Each of these shows reinforces, then, the regard specifically female art and artists deserve. It might seem elementary and unnecessary (even patronizing) for these points to be made at this late date, but if they are being stated with such repetition on Broadway right now, it tells us something about contemporary audiences. Particularly when the points are being made by largely or exclusively female creative teams who may be pardoned a bit of an agenda, it would seem that a marker is being laid down. Parity of esteem is being freshly claimed. These works demonstrate that we will all be better off as the claim is more consistently honored.
Archive for December 2016
Being a piece designed for an obvious seasonal window only, A Christmas Story is a bit like the town of Brigadoon, coming to life only during that window. That mayfly (all right, December fly) existence may be an asset. In a lyric from the show, “The moments come, the moments go, and just like that, the moment’s gone.” The verse is sung by Mother about the preciousness of holidays, but also about the preciousness of her boys’ fleeting childhoods, and that of the family’s moments together. Many of the best things gain their best quality from their transitory nature. This show may also prove the point.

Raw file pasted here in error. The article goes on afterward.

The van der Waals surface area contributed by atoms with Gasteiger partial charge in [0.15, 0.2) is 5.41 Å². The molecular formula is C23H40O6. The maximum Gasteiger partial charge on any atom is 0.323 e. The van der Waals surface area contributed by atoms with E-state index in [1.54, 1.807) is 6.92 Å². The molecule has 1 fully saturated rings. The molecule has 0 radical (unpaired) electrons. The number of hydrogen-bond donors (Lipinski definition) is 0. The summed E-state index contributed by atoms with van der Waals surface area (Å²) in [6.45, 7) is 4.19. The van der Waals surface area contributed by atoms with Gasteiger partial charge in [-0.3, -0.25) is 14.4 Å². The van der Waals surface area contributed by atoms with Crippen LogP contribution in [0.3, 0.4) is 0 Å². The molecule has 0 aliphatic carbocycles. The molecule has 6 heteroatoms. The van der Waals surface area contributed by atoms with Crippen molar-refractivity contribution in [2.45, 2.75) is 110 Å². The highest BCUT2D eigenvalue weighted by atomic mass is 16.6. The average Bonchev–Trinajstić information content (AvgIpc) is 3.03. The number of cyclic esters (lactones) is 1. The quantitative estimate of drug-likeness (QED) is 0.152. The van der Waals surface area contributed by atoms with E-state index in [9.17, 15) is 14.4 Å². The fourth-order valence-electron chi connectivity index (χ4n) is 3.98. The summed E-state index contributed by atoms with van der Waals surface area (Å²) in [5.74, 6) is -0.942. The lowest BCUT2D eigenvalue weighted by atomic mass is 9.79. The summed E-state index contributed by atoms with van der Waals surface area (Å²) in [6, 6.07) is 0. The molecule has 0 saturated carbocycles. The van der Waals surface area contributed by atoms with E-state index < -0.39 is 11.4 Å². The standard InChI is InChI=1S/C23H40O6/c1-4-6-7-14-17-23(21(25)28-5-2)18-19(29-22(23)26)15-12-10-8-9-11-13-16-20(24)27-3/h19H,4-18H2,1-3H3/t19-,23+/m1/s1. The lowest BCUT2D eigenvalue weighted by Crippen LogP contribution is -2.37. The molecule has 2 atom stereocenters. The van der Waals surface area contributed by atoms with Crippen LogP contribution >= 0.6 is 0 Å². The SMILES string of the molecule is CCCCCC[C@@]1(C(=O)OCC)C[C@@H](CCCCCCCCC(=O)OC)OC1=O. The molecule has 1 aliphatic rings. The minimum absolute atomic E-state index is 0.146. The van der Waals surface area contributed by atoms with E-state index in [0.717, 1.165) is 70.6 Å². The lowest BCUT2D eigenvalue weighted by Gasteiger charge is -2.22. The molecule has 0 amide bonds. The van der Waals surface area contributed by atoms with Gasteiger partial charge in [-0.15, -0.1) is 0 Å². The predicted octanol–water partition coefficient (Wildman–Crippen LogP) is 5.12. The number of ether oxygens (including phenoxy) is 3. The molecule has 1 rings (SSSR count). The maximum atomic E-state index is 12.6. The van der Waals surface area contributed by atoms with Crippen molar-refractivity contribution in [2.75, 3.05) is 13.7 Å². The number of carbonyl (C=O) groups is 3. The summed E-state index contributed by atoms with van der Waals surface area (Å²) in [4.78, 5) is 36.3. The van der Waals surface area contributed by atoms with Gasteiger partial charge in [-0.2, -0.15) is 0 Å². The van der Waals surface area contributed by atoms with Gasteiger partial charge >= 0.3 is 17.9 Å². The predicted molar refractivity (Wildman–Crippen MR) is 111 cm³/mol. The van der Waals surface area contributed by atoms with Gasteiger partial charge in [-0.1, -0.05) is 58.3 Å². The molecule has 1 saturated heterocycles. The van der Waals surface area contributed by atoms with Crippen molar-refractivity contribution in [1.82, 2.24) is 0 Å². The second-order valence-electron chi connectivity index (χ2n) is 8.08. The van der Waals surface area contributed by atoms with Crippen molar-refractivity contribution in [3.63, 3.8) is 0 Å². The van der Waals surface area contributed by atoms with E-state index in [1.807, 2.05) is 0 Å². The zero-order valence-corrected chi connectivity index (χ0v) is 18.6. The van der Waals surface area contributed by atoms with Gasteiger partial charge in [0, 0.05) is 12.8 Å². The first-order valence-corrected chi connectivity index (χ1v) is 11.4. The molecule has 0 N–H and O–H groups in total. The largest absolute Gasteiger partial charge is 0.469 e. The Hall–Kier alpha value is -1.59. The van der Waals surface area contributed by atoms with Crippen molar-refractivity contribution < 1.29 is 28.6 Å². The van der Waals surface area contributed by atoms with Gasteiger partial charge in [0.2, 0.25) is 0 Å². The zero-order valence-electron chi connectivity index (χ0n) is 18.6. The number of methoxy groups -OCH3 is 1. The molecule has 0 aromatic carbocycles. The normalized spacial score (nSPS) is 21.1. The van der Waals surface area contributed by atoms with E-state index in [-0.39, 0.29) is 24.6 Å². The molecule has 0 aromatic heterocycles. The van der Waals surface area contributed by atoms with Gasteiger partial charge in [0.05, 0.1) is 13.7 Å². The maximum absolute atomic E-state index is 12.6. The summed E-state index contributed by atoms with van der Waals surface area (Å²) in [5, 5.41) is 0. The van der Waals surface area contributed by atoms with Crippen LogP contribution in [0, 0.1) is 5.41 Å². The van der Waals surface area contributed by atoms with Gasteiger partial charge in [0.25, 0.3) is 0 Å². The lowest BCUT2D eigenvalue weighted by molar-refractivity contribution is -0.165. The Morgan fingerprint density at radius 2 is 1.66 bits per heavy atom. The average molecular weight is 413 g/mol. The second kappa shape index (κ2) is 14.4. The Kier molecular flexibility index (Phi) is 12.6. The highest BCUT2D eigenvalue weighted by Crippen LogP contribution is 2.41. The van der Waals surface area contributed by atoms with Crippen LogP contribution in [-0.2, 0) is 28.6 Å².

So let’s see: we have byzantine complexity and unreal psychology. Doesn’t sound like the sort of thing that would keep readers and theatergoers keep coming back. Yet somehow, almost inexplicably, this slightly pornographic extravaganza of obscurity and nastiness continues to claim our attention. Never mind why; some things just are that way.
Set in a high school where certain girls, banded together as The Carpenters, are in an anorexia/bulimia competition, where the intermediate prize is to date the hunky The Brad and the longer-term prize is death by malnutrition, the show follows the battle between the utterly unscrupulous uber-bitch Renee and fierce competitor Jeanine to succeed Monique, the late victor in these hunger games, as The Brad’s choice. Patty is ostensibly a competitor herself, but her real role in life is to serve as Renee’s wingwoman, and the dilemma constantly thrust upon her is whether to let her appetite (which generally wins out over her anorexic aspirations) and her sense of decency (constantly outraged by Renee’s deceptions) overrule what Renee wants her to do.